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Pope St. Clement of Rome & Papal Authority

Pope St. Clement of Rome & Papal Authority July 28, 2021

This is a reply to an article from a (Reformed) Protestant apologist, Matt Hedges, entitled, “Does Clement of Rome’s Letter to the Corinthians Prove Papal Authority?” (7-27-21). His words (every single one is cited) will be in blue.

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One of the earliest examples in church history appealed to by Roman Catholic apologists is when Clement (bishop of Rome at the time) wrote a letter to the Corinthians settling a disruption which had taken place there. Basically what had happened was that the congregation was deposing some of their presbyters. Clement (though his name is not in the letter, virtually everyone today accepts him to be its author) wrote to the church in Corinth to settle the controversies

Roman Catholic apologists claim that this letter has the tone of a superior speaking to an inferior, and that this thus proves the idea of papal authority over other churches. [my bolding and italics added]

This aspect shouldn’t be lightly passed over.  Why is it that Clement is speaking with authority from Rome, settling the disputes of other regions? Why don’t the Corinthians solve it themselves, if they have a proclaimed bishop or even if they didn’t claim one at the time? Why do they appeal to the bishop of Rome? These are questions that I think Matt needs to seriously consider and offer some sort of answer for.

St. Clement writes (I use the standard Schaff translation: no Catholic “bias” there!):

You therefore, who laid the foundation of this sedition, submit yourselves to the presbyters, and receive correction so as to repent, bending the knees of your hearts. Learn to be subject, laying aside the proud and arrogant self-confidence of your tongue. For it is better for you that you should occupy a humble but honourable place in the flock of Christ, than that, being highly exalted, you should be cast out from the hope of His people. (57)

If, however, any shall disobey the words spoken by Him through us, let them know that they will involve themselves in transgression and serious danger; . . . (59, my bolding and italics)

Joy and gladness will you afford us, if you become obedient to the words written by us and through the Holy Spirit root out the lawless wrath of your jealousy according to the intercession which we have made for peace and unity in this letter. (63, my bolding and italics)

Clement definitely asserts his authority over the Corinthian church far away. Again, the question is: “why?” What sense does that make in a Protestant-type ecclesiology where every region is autonomous and there is supposedly no hierarchical authority in the Christian Church? Why must they “obey” the bishop from another region (sections 59, 63)? Not only does Clement assert strong authority; he also claims that Jesus and the Holy Spirit are speaking “through” him.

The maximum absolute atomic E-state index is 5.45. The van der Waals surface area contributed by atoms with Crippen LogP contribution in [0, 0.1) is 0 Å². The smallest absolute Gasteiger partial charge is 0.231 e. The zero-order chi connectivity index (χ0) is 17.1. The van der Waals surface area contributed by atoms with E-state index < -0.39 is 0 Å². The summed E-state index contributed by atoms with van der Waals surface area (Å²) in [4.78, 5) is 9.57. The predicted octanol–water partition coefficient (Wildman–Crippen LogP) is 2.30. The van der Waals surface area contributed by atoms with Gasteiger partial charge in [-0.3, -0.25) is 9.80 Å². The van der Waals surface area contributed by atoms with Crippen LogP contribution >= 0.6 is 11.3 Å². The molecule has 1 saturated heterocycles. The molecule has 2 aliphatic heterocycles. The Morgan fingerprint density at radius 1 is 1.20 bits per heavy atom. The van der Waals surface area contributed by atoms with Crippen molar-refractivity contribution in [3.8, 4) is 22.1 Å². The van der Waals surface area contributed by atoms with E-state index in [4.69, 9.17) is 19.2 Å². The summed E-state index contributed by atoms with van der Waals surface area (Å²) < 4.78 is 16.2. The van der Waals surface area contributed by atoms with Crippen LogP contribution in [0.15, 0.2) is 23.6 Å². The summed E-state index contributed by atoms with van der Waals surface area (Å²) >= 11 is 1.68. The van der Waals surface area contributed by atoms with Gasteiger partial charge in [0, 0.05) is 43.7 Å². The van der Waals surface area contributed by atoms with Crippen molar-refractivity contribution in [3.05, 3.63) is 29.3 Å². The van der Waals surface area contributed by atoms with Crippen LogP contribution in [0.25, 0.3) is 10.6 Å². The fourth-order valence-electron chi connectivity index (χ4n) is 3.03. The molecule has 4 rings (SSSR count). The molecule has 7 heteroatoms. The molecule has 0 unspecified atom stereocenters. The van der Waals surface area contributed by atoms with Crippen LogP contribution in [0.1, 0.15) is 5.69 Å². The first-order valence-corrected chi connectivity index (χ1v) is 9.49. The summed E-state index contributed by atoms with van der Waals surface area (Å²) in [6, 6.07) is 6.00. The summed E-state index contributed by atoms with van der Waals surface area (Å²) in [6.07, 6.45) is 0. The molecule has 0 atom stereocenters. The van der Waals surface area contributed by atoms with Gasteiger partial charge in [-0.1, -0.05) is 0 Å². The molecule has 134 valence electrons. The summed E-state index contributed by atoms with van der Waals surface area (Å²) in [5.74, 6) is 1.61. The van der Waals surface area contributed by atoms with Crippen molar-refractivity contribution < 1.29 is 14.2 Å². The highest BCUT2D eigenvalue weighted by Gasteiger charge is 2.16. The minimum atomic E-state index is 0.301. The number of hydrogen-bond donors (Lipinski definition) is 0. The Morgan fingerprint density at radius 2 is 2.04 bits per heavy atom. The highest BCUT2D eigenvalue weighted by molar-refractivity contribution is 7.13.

That is extraordinary, and very similar to what we see in the Jerusalem Council in Acts 15:28 (“For it has seemed good to the Holy Spirit and to us to lay upon you no greater burden than these necessary things”: RSV) and in Scripture itself. It’s not strictly inspiration but it is sure something akin to infallibility (divine protection from error and the pope as a unique mouthpiece of, or representative of God).

Moreover, Max Lackmann, a Lutheran, makes the observation:

Clement, as the spokesman of the whole People of God . . . admonishes the Church of Corinth in serious, authoritative and brotherly tones to correct the internal abuses of their ecclesiastical community. He censures, exhorts, cautions, entreats . . . The use of the expression send back in the statement: Send back speedily unto us our messengers (1 Clement 65,1), is not merely a special kind of biblical phrase but also a form of Roman imperial command. The Roman judge in a province of the empire sent back a messenger or a packet of documents to the imperial capital or to the court of the emperor (Acts 25:21). Clement of Rome doubtless also knew this administrative terminology of the imperial government and used it effectively. (In Hans Asmussen, et al, The Unfinished Reformation, translated by Robert J. Olsen, Notre Dame, Indiana: Fides Publishers Association, 1961, 84-85)

Catholic apologist Joe Heschmeyer adds:

It’s also worth noticing that Clement is involved in this situation at all. It’s clear from the outset of the letter, in which he apologies for being “somewhat tardy in turning our attention to the points respecting which you consulted us,” that it was actually the Corinthians who reached out to Clement and the Church at Rome. This isn’t a case of a meddlesome Roman bishop but of a Greek church reaching out to the Roman bishop to settle a strictly internal dispute.